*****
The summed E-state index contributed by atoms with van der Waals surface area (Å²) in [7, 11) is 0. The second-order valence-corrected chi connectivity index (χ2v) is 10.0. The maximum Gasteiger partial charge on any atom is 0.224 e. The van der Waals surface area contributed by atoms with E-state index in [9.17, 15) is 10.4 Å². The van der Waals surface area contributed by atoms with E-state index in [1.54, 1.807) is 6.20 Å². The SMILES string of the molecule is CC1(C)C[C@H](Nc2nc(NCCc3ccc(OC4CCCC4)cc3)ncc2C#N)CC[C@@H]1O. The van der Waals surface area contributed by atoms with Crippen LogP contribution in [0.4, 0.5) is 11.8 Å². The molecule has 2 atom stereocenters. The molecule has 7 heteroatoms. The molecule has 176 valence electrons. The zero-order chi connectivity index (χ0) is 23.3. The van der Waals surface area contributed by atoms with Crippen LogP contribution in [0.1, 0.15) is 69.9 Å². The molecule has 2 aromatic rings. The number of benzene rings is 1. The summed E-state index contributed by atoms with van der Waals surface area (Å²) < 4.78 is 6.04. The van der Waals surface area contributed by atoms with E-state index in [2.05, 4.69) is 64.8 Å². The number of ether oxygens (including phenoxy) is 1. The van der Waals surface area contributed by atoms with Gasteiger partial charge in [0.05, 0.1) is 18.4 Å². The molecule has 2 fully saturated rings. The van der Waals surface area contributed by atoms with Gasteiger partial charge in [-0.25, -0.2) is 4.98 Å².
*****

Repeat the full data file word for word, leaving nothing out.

The summed E-state index contributed by atoms with van der Waals surface area (Å²) in [7, 11) is 0. The second-order valence-corrected chi connectivity index (χ2v) is 10.0. The maximum Gasteiger partial charge on any atom is 0.224 e. The van der Waals surface area contributed by atoms with E-state index in [9.17, 15) is 10.4 Å². The van der Waals surface area contributed by atoms with E-state index in [1.54, 1.807) is 6.20 Å². The SMILES string of the molecule is CC1(C)C[C@H](Nc2nc(NCCc3ccc(OC4CCCC4)cc3)ncc2C#N)CC[C@@H]1O. The van der Waals surface area contributed by atoms with Crippen LogP contribution in [0.4, 0.5) is 11.8 Å². The molecule has 2 atom stereocenters. The molecule has 7 heteroatoms. The molecule has 176 valence electrons. The zero-order chi connectivity index (χ0) is 23.3. The van der Waals surface area contributed by atoms with Crippen LogP contribution in [0.1, 0.15) is 69.9 Å². The molecule has 2 aromatic rings. The number of benzene rings is 1. The summed E-state index contributed by atoms with van der Waals surface area (Å²) < 4.78 is 6.04. The van der Waals surface area contributed by atoms with E-state index in [2.05, 4.69) is 64.8 Å². The number of ether oxygens (including phenoxy) is 1. The van der Waals surface area contributed by atoms with Gasteiger partial charge in [0.05, 0.1) is 18.4 Å². The molecule has 2 fully saturated rings. The van der Waals surface area contributed by atoms with Gasteiger partial charge in [-0.25, -0.2) is 4.98 Å².